The improved biosensor model can detect other types of cancer and various diseases
Researchers from the Indian Institute of Technology Bombay (IIT Bombay) have developed a model for the GaN biosensor more accurate than the currently available models. The model considers the surface charge at the interface of the transistor and the solution that contains the ‘analyte’ –– the biomolecule to be detected, which earlier models did not consider. Their research was published in the journal IEEE Sensors Letters. In the model the researchers created, they derived a mathematical expression that calculates the current through the device based on the electrical and physical properties of the biosensor, the biomarker concentration and the voltage applied at the gate. To demonstrate their model, they used it to model the performance of a device to detect a molecule called prostate-specific antigen, the concentration of which increases in the case of prostate cancer. For different molecule concentrations, the researchers calculated the current flowing through the device as the voltage at the gate varied. The researchers validated their model against the values of the current calculated by a computational model that considers the effect of the charge layer at the interface. The values calculated by the analytical model proposed by the designers are seen to be in good agreement with the values calculated by the computational method.
The researchers used their model to predict the biosensor’s sensitivity, a measure of how much the current will change for a specific change in the target molecule concentration. They also compared the sensitivity predicted using their model with the sensitivity values experimentally measured by other teams for a similar setup. They found that the calculated sensitivity value showed a 10% deviation from the experimentally measured value. “We present a simple analytical formulation that will help designers optimise the device performance using just an equation. They will not need to use the expensive computational techniques to optimise the device design,” comments Prof Tallur. The researchers say that the model could be extended to accurately estimate sensitivity for biosensors that can detect other types of cancer and various diseases characterized by early warning biomarkers. Gallium nitride devices can operate in harsh conditions, such as highly corrosive and high-temperature environments. This makes the GaN devices an attractive option for developing robust and reliable, high sensitivity environmental monitoring sensors with long service life, such as agricultural sensors for water quality monitoring, “With the growing adoption of GaN-based chips across various industries, the application space for GaN-based biosensors is expected to grow significantly in the coming years,” concludes Prof Tallur.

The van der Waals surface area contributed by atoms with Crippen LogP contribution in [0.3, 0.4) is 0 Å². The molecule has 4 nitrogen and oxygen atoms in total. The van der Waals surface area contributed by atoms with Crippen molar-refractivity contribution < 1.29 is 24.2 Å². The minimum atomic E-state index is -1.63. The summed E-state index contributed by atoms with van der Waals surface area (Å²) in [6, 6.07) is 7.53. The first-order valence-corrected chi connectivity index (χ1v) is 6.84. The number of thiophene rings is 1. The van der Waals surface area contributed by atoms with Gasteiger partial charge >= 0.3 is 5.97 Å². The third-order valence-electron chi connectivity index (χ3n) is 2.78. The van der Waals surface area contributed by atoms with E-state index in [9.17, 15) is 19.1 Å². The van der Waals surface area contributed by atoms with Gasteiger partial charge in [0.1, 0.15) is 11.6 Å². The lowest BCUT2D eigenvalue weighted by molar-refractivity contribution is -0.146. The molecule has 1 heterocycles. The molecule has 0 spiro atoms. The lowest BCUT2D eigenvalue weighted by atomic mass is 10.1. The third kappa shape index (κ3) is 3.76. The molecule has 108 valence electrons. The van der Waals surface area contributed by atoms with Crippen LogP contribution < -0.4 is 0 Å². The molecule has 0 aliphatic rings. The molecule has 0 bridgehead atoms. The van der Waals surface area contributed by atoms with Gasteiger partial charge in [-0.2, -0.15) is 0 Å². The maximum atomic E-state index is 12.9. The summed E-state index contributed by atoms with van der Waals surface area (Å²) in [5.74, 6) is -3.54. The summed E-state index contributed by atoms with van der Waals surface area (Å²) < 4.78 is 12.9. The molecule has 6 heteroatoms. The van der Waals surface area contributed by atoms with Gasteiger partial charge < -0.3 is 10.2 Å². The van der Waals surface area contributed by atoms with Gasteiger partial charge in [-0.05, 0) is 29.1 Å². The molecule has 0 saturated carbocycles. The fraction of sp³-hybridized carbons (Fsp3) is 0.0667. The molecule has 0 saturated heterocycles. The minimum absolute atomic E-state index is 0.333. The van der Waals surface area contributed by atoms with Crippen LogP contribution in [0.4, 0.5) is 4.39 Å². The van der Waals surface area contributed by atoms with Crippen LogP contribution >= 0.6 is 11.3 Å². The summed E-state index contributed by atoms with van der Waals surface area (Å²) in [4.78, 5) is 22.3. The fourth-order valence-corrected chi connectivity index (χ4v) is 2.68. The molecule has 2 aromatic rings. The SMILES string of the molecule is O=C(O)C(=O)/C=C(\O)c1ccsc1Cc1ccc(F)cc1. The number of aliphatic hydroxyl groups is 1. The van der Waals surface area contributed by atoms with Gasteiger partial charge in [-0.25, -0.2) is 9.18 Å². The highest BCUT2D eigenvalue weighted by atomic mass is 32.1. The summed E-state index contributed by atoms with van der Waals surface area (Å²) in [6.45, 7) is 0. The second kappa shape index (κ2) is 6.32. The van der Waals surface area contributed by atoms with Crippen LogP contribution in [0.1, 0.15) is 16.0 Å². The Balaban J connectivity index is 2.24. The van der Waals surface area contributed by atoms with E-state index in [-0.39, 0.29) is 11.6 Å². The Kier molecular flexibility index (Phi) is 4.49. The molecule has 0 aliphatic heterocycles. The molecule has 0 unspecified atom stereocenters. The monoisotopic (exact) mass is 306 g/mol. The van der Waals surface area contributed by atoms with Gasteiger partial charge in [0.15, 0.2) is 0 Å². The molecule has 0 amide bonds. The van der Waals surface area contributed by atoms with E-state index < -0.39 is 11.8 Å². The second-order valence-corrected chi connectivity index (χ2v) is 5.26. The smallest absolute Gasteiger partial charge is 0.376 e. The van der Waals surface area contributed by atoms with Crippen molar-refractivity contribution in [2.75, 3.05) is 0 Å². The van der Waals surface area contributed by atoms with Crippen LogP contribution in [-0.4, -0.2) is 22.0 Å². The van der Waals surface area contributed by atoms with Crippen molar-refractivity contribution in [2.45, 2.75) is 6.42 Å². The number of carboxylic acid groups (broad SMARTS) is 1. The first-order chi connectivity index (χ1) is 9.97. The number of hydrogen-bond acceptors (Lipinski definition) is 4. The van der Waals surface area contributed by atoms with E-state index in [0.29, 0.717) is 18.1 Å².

Source: IIT Bombay news release